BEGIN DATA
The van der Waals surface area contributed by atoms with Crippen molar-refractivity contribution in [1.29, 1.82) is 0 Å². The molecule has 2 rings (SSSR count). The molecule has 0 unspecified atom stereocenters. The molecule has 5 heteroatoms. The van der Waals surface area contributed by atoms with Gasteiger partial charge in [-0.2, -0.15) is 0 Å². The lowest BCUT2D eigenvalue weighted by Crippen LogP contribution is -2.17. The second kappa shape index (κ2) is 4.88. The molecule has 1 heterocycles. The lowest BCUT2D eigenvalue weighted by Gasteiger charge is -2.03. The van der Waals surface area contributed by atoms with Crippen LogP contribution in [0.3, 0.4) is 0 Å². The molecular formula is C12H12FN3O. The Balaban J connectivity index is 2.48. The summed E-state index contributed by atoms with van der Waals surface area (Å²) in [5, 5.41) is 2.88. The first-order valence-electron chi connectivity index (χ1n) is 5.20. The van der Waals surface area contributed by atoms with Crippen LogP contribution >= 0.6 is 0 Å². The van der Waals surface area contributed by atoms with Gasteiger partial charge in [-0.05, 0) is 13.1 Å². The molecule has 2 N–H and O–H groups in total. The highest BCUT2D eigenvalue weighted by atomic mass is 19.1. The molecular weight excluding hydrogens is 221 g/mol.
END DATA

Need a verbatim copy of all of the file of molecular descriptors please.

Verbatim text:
The van der Waals surface area contributed by atoms with Crippen molar-refractivity contribution in [1.29, 1.82) is 0 Å². The molecule has 2 rings (SSSR count). The molecule has 0 unspecified atom stereocenters. The molecule has 5 heteroatoms. The van der Waals surface area contributed by atoms with Gasteiger partial charge in [-0.2, -0.15) is 0 Å². The lowest BCUT2D eigenvalue weighted by Crippen LogP contribution is -2.17. The second kappa shape index (κ2) is 4.88. The molecule has 1 heterocycles. The lowest BCUT2D eigenvalue weighted by Gasteiger charge is -2.03. The van der Waals surface area contributed by atoms with Crippen LogP contribution in [0.3, 0.4) is 0 Å². The molecular formula is C12H12FN3O. The Balaban J connectivity index is 2.48. The summed E-state index contributed by atoms with van der Waals surface area (Å²) in [5, 5.41) is 2.88. The first-order valence-electron chi connectivity index (χ1n) is 5.20. The van der Waals surface area contributed by atoms with Crippen LogP contribution >= 0.6 is 0 Å². The van der Waals surface area contributed by atoms with Gasteiger partial charge in [-0.05, 0) is 13.1 Å². The molecule has 2 N–H and O–H groups in total. The highest BCUT2D eigenvalue weighted by atomic mass is 19.1. The molecular weight excluding hydrogens is 221 g/mol.